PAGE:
In regards to nutating with traditional espresso grinders, it’s quite harmful to extraction evenness. Traditional grinders struggle to create a narrow particle distribution. It’s best to grind as fine as you can to reduce the number of boulders (large grinds) they produce. Nutation requires a coarser grind setting which extends the particle distribution even farther from ideal.

One thing for sure is that nutation raises more questions than it answers.

I recommend avoiding Nutation, if you can.
When using a grinder like the EK43 for espresso (like I did for WBC 2013), it can sometimes be difficult to slow the flow of espresso enough to hit 25-30 second shot times; even if you’re at the minimum grind setting. This isn’t necessarily the grinder’s fault, and can be fixed pretty easily

If you’re struggling to slow your shot down, here’s a list of things you might want to fix before looking to nutation.
1. Flow Rate: I’ve seen some unrestricted machines approaching 600ml per 30 seconds where it’s nearly impossible to grind fine enough. The ideal range for me is 150-250ml per 30 seconds. Reducing flow rate to these levels will improve any machine/grinder set up. Most baristas don’t have easy access to the restrictors in their espresso machine, but it’s absolutely worth hiring a technician to fit some smaller ones.

I measure flow rate with a pitcher under an exposed group head. Run the pump for 30 seconds and weigh the pitcher afterwards.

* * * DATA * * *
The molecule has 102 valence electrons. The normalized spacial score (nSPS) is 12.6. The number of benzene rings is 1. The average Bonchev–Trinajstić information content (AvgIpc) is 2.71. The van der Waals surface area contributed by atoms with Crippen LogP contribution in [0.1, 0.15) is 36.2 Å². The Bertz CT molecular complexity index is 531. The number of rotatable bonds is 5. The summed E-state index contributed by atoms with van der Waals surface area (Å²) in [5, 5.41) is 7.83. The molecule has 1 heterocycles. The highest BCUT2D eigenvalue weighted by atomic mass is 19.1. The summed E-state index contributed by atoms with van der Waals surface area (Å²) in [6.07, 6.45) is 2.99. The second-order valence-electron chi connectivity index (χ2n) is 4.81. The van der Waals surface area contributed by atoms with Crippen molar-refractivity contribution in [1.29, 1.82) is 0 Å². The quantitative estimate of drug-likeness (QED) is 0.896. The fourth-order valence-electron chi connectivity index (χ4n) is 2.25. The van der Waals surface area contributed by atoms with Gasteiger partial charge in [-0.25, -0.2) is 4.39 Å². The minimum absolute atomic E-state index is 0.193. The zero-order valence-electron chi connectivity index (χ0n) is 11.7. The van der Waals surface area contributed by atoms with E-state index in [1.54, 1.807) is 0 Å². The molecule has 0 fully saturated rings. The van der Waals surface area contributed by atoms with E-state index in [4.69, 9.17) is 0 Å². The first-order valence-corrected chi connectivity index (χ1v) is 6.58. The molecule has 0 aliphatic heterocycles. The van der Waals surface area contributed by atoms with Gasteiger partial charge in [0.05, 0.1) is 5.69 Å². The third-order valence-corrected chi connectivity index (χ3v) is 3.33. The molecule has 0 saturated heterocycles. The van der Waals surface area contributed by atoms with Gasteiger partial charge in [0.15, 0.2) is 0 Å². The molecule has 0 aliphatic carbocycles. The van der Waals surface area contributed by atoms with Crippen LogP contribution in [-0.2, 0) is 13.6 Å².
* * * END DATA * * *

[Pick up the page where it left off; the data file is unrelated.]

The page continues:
2. Burr Alignment: Make sure your burrs are seated on clean, debris-free metal. When tightening the screws, tighten them little by little rather than one at a time. Check the concentricity of the burrs visually by spinning the rotating burr and checking for an irregular rotation. This can involve a lot of trial and error, but is absolutely worth it.

3. Roast Development: I don’t want to harp on about this too often, but a lot of specialty roasters don’t evenly develop their roasts (aka the inside is less done than the outside). This drastically reduces the brittleness of the beans, resulting in a much coarser grind no matter the grind setting. If you’ve done everything else, and your shots are gushing, it might be time to have a chat with your roaster. If in doubt, buy some coffee from other roasters and see if it’s more amenable to grinding. Having to use drastically finer grind setting for a particular coffee is an almost surefire sign of roast underdevelopment.

4. Pump Pressure: Pressure and flow rate are kind of the same thing in espresso. Because the coffee doesn’t form a complete blockage, it’s safe to say it doesn’t really experience 9 bars of pressure (especially not the lowest grinds). If you can’t change the restrictors, reducing pump pressure is your next best bet. Have a play with your espresso machine’s pump, aiming to hit the 150-250ml/30sec mark. Go all the way down to 4 bars if necessary. Don’t fret; 4 bars is still a lot of pressure, and you’ll still get your precious cremaz.

During the WBC I wasn’t allowed to adjust the pump pressure or flow rate, so I was forced to nutate. Long story short, nutating works. But try to avoid it if you have control over alignment, roast and machine variables. I apologize for any other messages I may have sent.

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Feel free to hit me with any edge cases or questions you can think of down below!